Friday, October 29, 2010

Sunday, October 24, 2010

Reflection: A Sunday Afternoon's Walk

This afternoon I took a leisurely seven mile walk as I had some free time on my schedule. A weekend retreat for women in recovery was ending and a pervading quiet was settling in at the retreat house. The gusty winds of the past few days have ceased and the outside temperature warmed up to 57 degrees (14 C.) The clouds over the ocean appear as if a fog covers it. The clouds are evenly white with gentle curves. It looks like a mid-November sky although it is much warmer day.

I can smell the moisture in the air. Precipitation will be light if there is any at all. The moisture allows me to notice the earthy soil as decaying leaves form a blanket or browns and fading reds on the ground. The pine trees' fragrance has a steady scent. The stillness from above makes me notice the overlooked aspects of creation below.

I listen to the Estonian computer, Arvo Part, on my IPod and set out for my daily exercise. My mind does its usual wanderings as I spend part of my time in prayer and some time noticing the beauty of the land. I tell Christ about what has happened with my family during the past week and then spend some time telling him about my Jesuit life. The graces I received in Australia are still strong and I continue to offer my thanks to Christ for rewarding me generously. I tell Christ about the events of my week and the people who have moved me or are in need of prayers. Walking while praying helps me get everything out. It does not replace my contemplative prayer; it helps me clear out the cobwebs so my prayer in stillness can be more focused upon Christ. Somehow these forward physical steps assist my spiritual steps.

People bring beauty into their lives. The great mansions of Gloucester and the small houses alike do well to keep up their properties and these seasonal decorations describe the houses' and owners' personalities. Most of these decorations are flowers, gourds, stalks, or other natural products that make for tasteful seasonal displays. I find it incredible the variety of late-autumn flowers that appear so fresh and at the height of their lifespan. I would have thought that any cold would have diminished their growth and beauty. Beauty seems to bring up in less than favorable conditions.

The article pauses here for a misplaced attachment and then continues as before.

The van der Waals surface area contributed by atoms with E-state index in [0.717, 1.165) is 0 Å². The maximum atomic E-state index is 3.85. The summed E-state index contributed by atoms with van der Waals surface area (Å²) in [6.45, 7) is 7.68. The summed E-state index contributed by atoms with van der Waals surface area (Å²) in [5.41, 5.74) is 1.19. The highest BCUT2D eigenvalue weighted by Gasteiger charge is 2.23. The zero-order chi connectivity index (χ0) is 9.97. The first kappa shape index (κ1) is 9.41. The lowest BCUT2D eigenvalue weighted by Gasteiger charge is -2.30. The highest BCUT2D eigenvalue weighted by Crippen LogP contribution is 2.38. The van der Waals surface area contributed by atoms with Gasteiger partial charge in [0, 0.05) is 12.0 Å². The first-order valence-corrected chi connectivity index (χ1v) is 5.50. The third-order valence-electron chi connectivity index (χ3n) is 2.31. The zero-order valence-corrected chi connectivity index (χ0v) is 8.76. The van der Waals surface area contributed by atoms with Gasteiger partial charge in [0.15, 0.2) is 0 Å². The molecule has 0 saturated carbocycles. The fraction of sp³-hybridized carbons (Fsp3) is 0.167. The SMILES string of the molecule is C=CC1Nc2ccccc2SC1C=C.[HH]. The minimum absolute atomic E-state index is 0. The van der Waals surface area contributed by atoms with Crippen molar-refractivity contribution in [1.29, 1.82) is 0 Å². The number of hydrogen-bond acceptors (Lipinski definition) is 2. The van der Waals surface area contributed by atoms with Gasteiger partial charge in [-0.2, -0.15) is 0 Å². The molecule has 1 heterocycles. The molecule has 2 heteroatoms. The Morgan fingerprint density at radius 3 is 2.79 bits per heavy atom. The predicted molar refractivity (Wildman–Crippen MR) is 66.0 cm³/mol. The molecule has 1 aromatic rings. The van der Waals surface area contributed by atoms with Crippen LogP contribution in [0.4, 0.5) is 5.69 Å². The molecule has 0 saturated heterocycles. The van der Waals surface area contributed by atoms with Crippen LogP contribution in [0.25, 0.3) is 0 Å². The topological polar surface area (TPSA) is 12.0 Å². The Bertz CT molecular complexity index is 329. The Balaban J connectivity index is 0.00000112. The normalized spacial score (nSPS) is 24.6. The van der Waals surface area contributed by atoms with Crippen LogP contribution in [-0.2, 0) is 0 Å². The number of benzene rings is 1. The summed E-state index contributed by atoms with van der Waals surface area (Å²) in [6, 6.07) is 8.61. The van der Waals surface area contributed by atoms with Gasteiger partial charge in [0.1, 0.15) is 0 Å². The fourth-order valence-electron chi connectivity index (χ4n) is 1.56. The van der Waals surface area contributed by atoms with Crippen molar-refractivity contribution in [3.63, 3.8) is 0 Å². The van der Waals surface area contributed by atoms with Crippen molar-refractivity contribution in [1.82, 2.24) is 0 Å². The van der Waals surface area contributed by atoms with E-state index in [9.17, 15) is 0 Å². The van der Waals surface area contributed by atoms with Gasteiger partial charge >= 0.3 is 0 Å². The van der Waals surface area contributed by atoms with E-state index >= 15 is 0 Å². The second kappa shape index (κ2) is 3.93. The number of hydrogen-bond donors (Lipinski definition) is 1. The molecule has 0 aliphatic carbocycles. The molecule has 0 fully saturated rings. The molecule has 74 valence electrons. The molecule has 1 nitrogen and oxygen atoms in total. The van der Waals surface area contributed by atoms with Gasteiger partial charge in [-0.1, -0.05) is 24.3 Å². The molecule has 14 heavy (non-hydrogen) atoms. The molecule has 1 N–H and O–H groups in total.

While I admire the beauty of these houses and properties, I am past the point of dreaming of having my own place. I have lived in many places and met some truly good people along the way. I like staying in touch with them and letting them know I still care about them, but I feel like I am more truly living for Christ. No place seems like home and yet everyplace seems like home.

It seems natural to want to feel rooted, to have permanence, and to feel secure. Right now, I would feel hampered by possessing my own property. While I do like to maintain and care for the houses where I am assigned, I no longer feel as if I want to build a home. On the contrary, I want to give away much of what I do have. Perhaps it is the season we are in when the daylight leaves us more quickly than we want and we think about the cycle of life more intensely. I also care less for building my own status or honor. I feel freer to let my life be more about living it for Christ.

I consider how much death is a part of life. I am praying for many people who are sick or in need of surgery or are merely having a difficult time with some aspect of their lives. I feel for them and want them to do well and to thrive. I want them to be healthy and happy and to know how much the Lord cares for them. I realized the sadness a person feels when a loved one has died. The memories of these people remain with us and always will, especially as we advance towards our own death. Life will continue without us and we have to choose each day how we will best live it.